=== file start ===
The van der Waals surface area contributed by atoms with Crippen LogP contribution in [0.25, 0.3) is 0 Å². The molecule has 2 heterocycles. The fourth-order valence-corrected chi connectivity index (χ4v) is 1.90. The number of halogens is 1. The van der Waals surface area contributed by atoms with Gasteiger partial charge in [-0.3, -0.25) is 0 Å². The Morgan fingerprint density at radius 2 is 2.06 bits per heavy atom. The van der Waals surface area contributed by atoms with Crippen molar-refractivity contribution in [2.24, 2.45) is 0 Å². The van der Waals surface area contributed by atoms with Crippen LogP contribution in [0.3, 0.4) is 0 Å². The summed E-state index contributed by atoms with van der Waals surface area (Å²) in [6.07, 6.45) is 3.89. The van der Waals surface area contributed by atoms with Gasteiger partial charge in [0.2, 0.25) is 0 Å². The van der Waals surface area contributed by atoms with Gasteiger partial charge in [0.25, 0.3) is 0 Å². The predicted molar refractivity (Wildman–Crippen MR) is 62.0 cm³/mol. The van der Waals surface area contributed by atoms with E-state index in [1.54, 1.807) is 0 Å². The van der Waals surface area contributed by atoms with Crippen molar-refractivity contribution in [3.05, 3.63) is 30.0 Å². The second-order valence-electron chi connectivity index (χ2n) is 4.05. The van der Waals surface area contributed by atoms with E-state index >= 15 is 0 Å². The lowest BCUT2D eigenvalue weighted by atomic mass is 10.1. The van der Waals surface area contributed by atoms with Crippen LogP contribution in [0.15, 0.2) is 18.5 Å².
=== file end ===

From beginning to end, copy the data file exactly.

The van der Waals surface area contributed by atoms with Crippen LogP contribution in [0.25, 0.3) is 0 Å². The molecule has 2 heterocycles. The fourth-order valence-corrected chi connectivity index (χ4v) is 1.90. The number of halogens is 1. The van der Waals surface area contributed by atoms with Gasteiger partial charge in [-0.3, -0.25) is 0 Å². The Morgan fingerprint density at radius 2 is 2.06 bits per heavy atom. The van der Waals surface area contributed by atoms with Crippen molar-refractivity contribution in [2.24, 2.45) is 0 Å². The van der Waals surface area contributed by atoms with Crippen LogP contribution in [0.3, 0.4) is 0 Å². The summed E-state index contributed by atoms with van der Waals surface area (Å²) in [6.07, 6.45) is 3.89. The van der Waals surface area contributed by atoms with Gasteiger partial charge in [0.2, 0.25) is 0 Å². The van der Waals surface area contributed by atoms with Gasteiger partial charge in [0.25, 0.3) is 0 Å². The predicted molar refractivity (Wildman–Crippen MR) is 62.0 cm³/mol. The van der Waals surface area contributed by atoms with E-state index in [1.54, 1.807) is 0 Å². The van der Waals surface area contributed by atoms with Crippen molar-refractivity contribution in [3.05, 3.63) is 30.0 Å². The second-order valence-electron chi connectivity index (χ2n) is 4.05. The van der Waals surface area contributed by atoms with E-state index >= 15 is 0 Å². The lowest BCUT2D eigenvalue weighted by atomic mass is 10.1. The van der Waals surface area contributed by atoms with Crippen LogP contribution in [0.15, 0.2) is 18.5 Å².